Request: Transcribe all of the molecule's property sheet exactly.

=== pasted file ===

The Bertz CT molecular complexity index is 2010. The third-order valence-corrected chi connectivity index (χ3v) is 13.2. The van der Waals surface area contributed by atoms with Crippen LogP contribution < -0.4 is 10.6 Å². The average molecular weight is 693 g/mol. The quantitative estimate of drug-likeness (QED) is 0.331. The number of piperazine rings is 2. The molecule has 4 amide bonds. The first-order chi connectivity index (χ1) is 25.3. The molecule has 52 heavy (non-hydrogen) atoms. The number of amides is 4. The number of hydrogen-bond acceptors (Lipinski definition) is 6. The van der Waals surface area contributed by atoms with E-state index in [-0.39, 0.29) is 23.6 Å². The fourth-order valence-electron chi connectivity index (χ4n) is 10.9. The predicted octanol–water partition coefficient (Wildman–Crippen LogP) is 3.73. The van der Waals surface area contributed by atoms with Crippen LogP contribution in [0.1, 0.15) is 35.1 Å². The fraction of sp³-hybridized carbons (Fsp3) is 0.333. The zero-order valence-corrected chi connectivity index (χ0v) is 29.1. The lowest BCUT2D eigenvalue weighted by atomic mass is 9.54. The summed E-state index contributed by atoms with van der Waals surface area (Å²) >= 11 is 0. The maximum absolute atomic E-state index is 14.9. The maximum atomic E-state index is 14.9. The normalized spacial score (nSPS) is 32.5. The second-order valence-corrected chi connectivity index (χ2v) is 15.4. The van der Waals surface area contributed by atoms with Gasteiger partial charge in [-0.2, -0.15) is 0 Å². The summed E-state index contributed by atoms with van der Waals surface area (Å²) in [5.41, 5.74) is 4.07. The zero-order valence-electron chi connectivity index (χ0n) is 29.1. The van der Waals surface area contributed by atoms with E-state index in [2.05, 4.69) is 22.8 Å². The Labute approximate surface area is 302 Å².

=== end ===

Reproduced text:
The Bertz CT molecular complexity index is 2010. The third-order valence-corrected chi connectivity index (χ3v) is 13.2. The van der Waals surface area contributed by atoms with Crippen LogP contribution < -0.4 is 10.6 Å². The average molecular weight is 693 g/mol. The quantitative estimate of drug-likeness (QED) is 0.331. The number of piperazine rings is 2. The molecule has 4 amide bonds. The first-order chi connectivity index (χ1) is 25.3. The molecule has 52 heavy (non-hydrogen) atoms. The number of amides is 4. The number of hydrogen-bond acceptors (Lipinski definition) is 6. The van der Waals surface area contributed by atoms with E-state index in [-0.39, 0.29) is 23.6 Å². The fourth-order valence-electron chi connectivity index (χ4n) is 10.9. The predicted octanol–water partition coefficient (Wildman–Crippen LogP) is 3.73. The van der Waals surface area contributed by atoms with Crippen LogP contribution in [0.1, 0.15) is 35.1 Å². The fraction of sp³-hybridized carbons (Fsp3) is 0.333. The zero-order valence-corrected chi connectivity index (χ0v) is 29.1. The lowest BCUT2D eigenvalue weighted by atomic mass is 9.54. The summed E-state index contributed by atoms with van der Waals surface area (Å²) >= 11 is 0. The maximum absolute atomic E-state index is 14.9. The maximum atomic E-state index is 14.9. The normalized spacial score (nSPS) is 32.5. The second-order valence-corrected chi connectivity index (χ2v) is 15.4. The van der Waals surface area contributed by atoms with Gasteiger partial charge in [-0.2, -0.15) is 0 Å². The summed E-state index contributed by atoms with van der Waals surface area (Å²) in [5.41, 5.74) is 4.07. The zero-order valence-electron chi connectivity index (χ0n) is 29.1. The van der Waals surface area contributed by atoms with E-state index in [2.05, 4.69) is 22.8 Å². The Labute approximate surface area is 302 Å².